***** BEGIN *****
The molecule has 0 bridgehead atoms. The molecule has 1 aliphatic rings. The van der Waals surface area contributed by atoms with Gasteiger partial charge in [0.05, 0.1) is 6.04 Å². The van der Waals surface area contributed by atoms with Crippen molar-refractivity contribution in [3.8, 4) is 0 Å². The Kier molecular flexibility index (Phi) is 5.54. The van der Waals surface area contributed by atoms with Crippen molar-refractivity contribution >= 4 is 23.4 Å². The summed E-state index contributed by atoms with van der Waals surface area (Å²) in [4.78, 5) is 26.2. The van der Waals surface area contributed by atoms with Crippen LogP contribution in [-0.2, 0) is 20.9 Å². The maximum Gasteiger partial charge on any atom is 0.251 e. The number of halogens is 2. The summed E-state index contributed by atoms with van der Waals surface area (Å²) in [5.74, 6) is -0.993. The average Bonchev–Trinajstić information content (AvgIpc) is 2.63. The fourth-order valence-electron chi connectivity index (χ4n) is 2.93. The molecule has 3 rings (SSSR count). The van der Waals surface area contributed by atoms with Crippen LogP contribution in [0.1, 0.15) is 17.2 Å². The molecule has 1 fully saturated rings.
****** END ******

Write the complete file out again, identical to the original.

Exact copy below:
The molecule has 0 bridgehead atoms. The molecule has 1 aliphatic rings. The van der Waals surface area contributed by atoms with Gasteiger partial charge in [0.05, 0.1) is 6.04 Å². The van der Waals surface area contributed by atoms with Crippen molar-refractivity contribution in [3.8, 4) is 0 Å². The Kier molecular flexibility index (Phi) is 5.54. The van der Waals surface area contributed by atoms with Crippen molar-refractivity contribution >= 4 is 23.4 Å². The summed E-state index contributed by atoms with van der Waals surface area (Å²) in [4.78, 5) is 26.2. The van der Waals surface area contributed by atoms with Crippen LogP contribution in [-0.2, 0) is 20.9 Å². The maximum Gasteiger partial charge on any atom is 0.251 e. The number of halogens is 2. The summed E-state index contributed by atoms with van der Waals surface area (Å²) in [5.74, 6) is -0.993. The average Bonchev–Trinajstić information content (AvgIpc) is 2.63. The fourth-order valence-electron chi connectivity index (χ4n) is 2.93. The molecule has 3 rings (SSSR count). The van der Waals surface area contributed by atoms with Crippen LogP contribution in [0.1, 0.15) is 17.2 Å². The molecule has 1 fully saturated rings.